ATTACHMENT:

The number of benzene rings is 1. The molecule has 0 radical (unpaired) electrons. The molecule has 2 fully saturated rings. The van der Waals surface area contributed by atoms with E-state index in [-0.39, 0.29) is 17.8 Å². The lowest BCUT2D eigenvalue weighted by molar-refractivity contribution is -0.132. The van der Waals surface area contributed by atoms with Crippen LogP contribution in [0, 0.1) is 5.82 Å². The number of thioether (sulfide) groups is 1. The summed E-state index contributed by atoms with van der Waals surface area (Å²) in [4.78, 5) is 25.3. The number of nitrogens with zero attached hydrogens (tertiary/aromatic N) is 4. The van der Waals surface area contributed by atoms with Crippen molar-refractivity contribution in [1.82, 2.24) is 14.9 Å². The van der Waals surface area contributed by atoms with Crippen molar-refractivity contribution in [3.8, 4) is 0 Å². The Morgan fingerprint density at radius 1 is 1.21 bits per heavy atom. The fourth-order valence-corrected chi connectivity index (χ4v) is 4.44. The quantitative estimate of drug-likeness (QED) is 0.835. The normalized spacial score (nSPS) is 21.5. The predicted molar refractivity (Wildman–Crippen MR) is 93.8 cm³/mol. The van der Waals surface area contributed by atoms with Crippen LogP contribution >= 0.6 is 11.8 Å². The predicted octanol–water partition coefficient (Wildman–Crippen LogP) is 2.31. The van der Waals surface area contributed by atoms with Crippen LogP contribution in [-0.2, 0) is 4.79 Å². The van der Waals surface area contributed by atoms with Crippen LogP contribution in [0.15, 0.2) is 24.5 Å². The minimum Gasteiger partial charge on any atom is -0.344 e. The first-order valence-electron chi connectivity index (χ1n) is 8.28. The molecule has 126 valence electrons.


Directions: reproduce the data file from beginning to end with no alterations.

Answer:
The number of benzene rings is 1. The molecule has 0 radical (unpaired) electrons. The molecule has 2 fully saturated rings. The van der Waals surface area contributed by atoms with E-state index in [-0.39, 0.29) is 17.8 Å². The lowest BCUT2D eigenvalue weighted by molar-refractivity contribution is -0.132. The van der Waals surface area contributed by atoms with Crippen LogP contribution in [0, 0.1) is 5.82 Å². The number of thioether (sulfide) groups is 1. The summed E-state index contributed by atoms with van der Waals surface area (Å²) in [4.78, 5) is 25.3. The number of nitrogens with zero attached hydrogens (tertiary/aromatic N) is 4. The van der Waals surface area contributed by atoms with Crippen molar-refractivity contribution in [1.82, 2.24) is 14.9 Å². The van der Waals surface area contributed by atoms with Crippen molar-refractivity contribution in [3.8, 4) is 0 Å². The Morgan fingerprint density at radius 1 is 1.21 bits per heavy atom. The fourth-order valence-corrected chi connectivity index (χ4v) is 4.44. The quantitative estimate of drug-likeness (QED) is 0.835. The normalized spacial score (nSPS) is 21.5. The predicted molar refractivity (Wildman–Crippen MR) is 93.8 cm³/mol. The van der Waals surface area contributed by atoms with Crippen LogP contribution >= 0.6 is 11.8 Å². The predicted octanol–water partition coefficient (Wildman–Crippen LogP) is 2.31. The van der Waals surface area contributed by atoms with Crippen LogP contribution in [-0.2, 0) is 4.79 Å². The van der Waals surface area contributed by atoms with Crippen LogP contribution in [0.15, 0.2) is 24.5 Å². The minimum Gasteiger partial charge on any atom is -0.344 e. The first-order valence-electron chi connectivity index (χ1n) is 8.28. The molecule has 126 valence electrons.